bill morneau
Finance Minister Bill Morneau’s fiscal update showes the projected deficit for next year quintupling since the last forecast three months ago, but economists say Canada can handle it. (Canadian Press photo)

Don’t Expect Miracles

But BMO’s Porter and Kavcic point out a different reason, other than growing debt, to doubt the Liberals’ spending plans: They might not repair the parts of the economy that need repairing.

“Canada is facing a structural shift from the commodity shock, and that’s not something that can be quickly countered or fully mitigated by a big fiscal boost,” they wrote in a client note Monday.

In other words, government spending won’t change the fact oil prices have collapsed and Canada’s economy is undergoing a painful shift away from energy.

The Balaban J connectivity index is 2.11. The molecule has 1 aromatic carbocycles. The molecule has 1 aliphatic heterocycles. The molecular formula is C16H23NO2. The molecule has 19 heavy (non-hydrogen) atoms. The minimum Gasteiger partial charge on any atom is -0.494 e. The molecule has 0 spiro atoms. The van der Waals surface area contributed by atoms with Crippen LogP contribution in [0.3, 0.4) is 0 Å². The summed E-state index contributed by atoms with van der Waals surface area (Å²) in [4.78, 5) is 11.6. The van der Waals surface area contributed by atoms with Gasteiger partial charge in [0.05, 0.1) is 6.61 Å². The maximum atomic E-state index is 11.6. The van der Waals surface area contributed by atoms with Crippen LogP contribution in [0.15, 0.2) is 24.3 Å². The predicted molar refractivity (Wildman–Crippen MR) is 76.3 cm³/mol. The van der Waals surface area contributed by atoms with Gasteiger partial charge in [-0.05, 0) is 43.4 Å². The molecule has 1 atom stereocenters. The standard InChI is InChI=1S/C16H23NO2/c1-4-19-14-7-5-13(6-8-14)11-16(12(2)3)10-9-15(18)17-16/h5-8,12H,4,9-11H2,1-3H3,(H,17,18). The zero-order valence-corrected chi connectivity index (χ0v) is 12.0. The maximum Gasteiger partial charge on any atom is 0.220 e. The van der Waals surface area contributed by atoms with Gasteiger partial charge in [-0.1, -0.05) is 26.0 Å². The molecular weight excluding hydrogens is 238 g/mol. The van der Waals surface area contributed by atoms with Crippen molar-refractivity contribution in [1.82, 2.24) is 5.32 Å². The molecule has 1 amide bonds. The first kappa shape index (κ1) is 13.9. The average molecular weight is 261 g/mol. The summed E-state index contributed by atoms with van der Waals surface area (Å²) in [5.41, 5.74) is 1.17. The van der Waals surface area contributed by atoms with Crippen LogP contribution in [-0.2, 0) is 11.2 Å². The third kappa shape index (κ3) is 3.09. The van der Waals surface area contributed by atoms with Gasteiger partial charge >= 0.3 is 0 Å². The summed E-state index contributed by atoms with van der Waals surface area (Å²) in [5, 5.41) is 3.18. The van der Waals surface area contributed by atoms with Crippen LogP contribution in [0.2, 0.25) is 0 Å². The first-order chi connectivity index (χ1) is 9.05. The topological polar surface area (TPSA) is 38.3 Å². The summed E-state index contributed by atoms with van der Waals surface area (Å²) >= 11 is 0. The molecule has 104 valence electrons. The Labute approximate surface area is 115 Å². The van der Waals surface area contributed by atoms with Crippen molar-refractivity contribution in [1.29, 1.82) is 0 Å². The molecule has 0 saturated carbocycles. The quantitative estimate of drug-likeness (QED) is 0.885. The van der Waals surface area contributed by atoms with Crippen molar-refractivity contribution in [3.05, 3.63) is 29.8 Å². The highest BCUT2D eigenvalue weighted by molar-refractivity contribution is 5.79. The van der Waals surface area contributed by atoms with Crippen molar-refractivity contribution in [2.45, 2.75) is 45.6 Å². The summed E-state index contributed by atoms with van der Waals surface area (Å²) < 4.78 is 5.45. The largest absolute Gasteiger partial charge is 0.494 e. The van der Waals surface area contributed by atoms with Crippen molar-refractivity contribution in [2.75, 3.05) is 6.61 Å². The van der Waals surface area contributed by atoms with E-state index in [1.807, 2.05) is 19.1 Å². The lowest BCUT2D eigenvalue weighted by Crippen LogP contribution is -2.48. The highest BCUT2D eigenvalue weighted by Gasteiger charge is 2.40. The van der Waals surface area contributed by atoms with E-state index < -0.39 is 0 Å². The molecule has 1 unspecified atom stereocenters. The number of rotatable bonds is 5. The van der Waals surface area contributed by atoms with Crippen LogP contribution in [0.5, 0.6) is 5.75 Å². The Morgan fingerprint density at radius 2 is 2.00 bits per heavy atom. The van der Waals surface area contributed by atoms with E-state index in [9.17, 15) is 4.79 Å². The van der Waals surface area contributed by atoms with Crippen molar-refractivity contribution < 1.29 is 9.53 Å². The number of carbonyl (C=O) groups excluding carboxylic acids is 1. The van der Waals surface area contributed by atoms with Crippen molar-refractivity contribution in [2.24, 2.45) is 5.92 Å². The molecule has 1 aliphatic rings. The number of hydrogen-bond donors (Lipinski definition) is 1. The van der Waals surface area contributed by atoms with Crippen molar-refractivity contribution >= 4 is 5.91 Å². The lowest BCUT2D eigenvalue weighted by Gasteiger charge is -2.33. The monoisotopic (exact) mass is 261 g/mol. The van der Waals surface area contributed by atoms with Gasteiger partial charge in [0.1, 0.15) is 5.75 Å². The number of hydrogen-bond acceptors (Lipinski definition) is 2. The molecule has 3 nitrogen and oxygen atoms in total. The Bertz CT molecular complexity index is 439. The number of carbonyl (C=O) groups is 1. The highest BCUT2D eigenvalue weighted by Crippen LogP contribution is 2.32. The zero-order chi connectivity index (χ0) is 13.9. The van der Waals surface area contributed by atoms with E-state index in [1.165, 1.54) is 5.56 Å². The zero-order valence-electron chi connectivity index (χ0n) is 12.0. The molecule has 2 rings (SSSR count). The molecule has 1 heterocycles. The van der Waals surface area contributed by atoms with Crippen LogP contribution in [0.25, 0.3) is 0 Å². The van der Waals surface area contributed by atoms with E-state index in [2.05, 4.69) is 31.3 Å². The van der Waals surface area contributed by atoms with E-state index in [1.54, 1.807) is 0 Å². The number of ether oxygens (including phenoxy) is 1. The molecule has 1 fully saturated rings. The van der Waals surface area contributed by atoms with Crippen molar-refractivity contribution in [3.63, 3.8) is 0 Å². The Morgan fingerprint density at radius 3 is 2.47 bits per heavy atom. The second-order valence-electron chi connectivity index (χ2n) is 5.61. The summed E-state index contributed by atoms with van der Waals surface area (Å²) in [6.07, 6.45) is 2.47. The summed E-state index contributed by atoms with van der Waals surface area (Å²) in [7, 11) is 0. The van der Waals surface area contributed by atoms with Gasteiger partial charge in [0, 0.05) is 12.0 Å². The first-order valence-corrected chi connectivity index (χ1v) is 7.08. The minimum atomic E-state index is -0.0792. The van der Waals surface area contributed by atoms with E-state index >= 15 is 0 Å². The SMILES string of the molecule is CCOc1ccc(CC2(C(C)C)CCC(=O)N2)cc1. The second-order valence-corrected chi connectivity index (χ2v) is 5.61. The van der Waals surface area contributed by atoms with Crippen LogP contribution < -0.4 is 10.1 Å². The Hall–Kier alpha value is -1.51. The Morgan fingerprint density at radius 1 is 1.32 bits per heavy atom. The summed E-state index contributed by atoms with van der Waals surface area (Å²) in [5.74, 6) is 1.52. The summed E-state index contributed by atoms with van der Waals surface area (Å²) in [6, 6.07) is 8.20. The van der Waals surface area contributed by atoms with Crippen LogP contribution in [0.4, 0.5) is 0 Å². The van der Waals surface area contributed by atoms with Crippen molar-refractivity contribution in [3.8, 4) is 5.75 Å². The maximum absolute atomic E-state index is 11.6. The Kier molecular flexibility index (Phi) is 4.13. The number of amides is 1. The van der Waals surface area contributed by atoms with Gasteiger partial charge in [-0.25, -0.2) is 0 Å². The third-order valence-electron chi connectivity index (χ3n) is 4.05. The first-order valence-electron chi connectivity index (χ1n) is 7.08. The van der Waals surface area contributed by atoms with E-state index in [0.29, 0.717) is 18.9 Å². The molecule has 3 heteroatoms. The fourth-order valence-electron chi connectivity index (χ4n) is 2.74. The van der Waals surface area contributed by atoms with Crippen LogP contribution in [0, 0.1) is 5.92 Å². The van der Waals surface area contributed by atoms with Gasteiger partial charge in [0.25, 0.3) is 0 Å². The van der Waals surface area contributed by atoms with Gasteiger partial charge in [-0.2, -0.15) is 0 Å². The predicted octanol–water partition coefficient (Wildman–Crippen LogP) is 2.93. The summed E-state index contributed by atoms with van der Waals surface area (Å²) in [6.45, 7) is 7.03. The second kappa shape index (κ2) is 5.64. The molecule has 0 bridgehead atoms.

They also note that, while Canada’s federal government is in a strong position to borrow, the country as a whole is less so.

“While federal finances have improved meaningfully in recent years, provincial finances have deteriorated,” they write, adding that provinces’ combined debt is set to exceed federal debt for the first time on record.

“We fully agree that a moderate dose of stimulus is an entirely appropriate response to current economic realities, but we would counsel caution in minding the dosage,” they wrote.

Canada Welcomes The Return Of Liberal Democracy

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Marika Morris  Adjunct Research Professor, Canadian Studies, Carleton University. The Global Terrorism Database is a record of over 140,000 attacks, most of which are not in […]